We have all heard of the Kumaris of Nepal. In fact, it might even be safe to say that the world knows of them – many books and documentaries have been made on them. They are the living embodiment of the Goddess Taleju and an integral part of the Nepali culture.
Every year, during festivals such as the Indra Jatra, thousands of people flock to the streets of Basantapur in Kathmandu as a massive chariot is hauled, along with a long procession trailing behind, only for a glimpse of the revered Goddess. She is enthroned in a magnanimously decorated chariot, illumined in the late hours of the evening, and lauded with cheers of worship.
However, leading these processions are the chariots of two living deities whose existence, save for the cultural devout, few realize. Clad in identical clothing to that of the Kumari, with the same stylized kohl drawn across their faces are Lord Bhairava and Lord Ganesha.
The reigning Bhairava (manifestation of Lord Shiva) is 12-year-old Rojan Shakya while the reigning Ganesha is Sambeg Shakya, also 12 years of age. Both have held their positions from the time they were infants. Yet for someone who has forsaken all possibilities of a normal childhood in acceptance of their godliness, their existence is perhaps grossly overlooked.
The head priest of Taleju Temple for 23 years, Uddhav Karmacharya, explains that it is because the Newari community and the Nepali government have only ever given Kumari her share of due. Let alone their share of reverence, Lord Bhairava and Lord Ganesha aren’t even allotted quarters of their own despite several appeals to allow them quarters in conjunction to those of the Kumari in the Kumari Ghar. It was only very recently that they were given a monthly allowance in recognition of their status.
“No one is serious about this and I personally think it’s a great pity. They are the living manifestations of our Gods and none outdoes the other in importance,” says Karmacharya.
The caretakers of the lords have, for a very long time, expressed their concerns on the matter. In the eyes of believers, their lack of quarters in the vicinity of the Kumari Ghar and the mediocrity with which they are forced to live hampers the purity of their divinity and lessens their importance.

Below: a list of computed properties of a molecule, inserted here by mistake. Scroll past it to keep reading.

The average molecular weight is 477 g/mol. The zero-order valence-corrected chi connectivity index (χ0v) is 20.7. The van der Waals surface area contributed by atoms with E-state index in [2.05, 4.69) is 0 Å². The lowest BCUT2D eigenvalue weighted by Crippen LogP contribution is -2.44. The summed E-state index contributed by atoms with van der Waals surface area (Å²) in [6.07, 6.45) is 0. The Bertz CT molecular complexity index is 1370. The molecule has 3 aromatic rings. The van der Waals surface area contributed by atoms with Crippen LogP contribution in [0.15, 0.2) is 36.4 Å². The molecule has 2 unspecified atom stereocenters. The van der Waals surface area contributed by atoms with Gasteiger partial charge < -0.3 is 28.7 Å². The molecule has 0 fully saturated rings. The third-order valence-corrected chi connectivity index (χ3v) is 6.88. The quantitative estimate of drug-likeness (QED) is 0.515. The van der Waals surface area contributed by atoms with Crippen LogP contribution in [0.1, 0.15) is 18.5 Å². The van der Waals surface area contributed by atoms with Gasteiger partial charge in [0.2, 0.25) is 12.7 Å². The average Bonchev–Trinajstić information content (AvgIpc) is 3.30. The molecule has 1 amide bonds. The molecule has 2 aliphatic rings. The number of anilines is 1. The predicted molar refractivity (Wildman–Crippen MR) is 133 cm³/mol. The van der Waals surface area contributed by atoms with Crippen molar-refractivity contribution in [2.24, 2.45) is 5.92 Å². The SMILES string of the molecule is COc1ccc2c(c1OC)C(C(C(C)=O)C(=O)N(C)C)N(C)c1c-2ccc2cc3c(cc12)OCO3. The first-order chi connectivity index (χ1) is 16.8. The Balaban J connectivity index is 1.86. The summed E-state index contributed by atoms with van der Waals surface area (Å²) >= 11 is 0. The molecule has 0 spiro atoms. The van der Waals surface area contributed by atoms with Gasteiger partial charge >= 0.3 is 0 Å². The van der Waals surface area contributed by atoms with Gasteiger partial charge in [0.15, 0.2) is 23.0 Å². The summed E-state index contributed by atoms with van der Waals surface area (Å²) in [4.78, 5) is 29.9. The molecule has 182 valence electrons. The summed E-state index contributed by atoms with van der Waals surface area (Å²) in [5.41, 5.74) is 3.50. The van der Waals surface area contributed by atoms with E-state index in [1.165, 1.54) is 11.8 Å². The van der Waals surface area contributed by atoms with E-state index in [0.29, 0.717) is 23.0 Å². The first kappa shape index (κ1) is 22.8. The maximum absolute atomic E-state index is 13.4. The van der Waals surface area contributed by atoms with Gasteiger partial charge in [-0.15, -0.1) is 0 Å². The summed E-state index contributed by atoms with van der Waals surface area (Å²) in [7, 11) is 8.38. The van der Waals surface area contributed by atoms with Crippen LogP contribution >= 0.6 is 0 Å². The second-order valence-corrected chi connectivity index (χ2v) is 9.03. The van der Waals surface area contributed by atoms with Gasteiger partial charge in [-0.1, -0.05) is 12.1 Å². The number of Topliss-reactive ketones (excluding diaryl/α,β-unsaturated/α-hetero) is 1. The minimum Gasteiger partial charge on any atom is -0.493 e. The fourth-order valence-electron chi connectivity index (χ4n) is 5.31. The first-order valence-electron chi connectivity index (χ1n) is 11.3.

The norm of selecting the living gods, Bhairava and Ganesha is singular only to Kathmandu. While Patan and Bhaktapur have Kumaris of their own, they have no Bhairavas and Ganeshas. This custom took roots during the rule of King Jaya Prakash Malla. At the time, the Kumari was already an integral part of the culture. During the processions of Indra Jatra, however, the idea of worshipping the other gods along with Kumari gained popularity.
Bhairava, the god of strength and the destroyer, bears great importance in the Newari community. Similarly, Lord Ganesha has forever been the god of beginnings (think Shree Ganesh). The two were thus included in the processions. Since then the chariot for Lord Ganesha has headed the parade during Indra Jatra followed by Lord Bhairava and finally Kumari. Together, the three form the holy trinity of the Newari community.
The process of selecting the Bhairava and Ganesha is similar to that of the Kumari. They must belong to the Shakya clan and reside within the 18 bihars of the Newari dwellings (extending from Lagan to Ason in Kathmandu). Any deformities or anomalies in the child can lead to abrupt disqualification. The idea is to discover a child innocent in his bearings in whom the lords may reside.
Children fulfilling all the criteria are then appointed the lords after a series of rituals and processes. They abide by the same protocol as the Kumari and don similar clothing (granted a little modest in appearances). But while the Kumari is limited within the confines of her palace, Bhairava and Ganesha aren’t.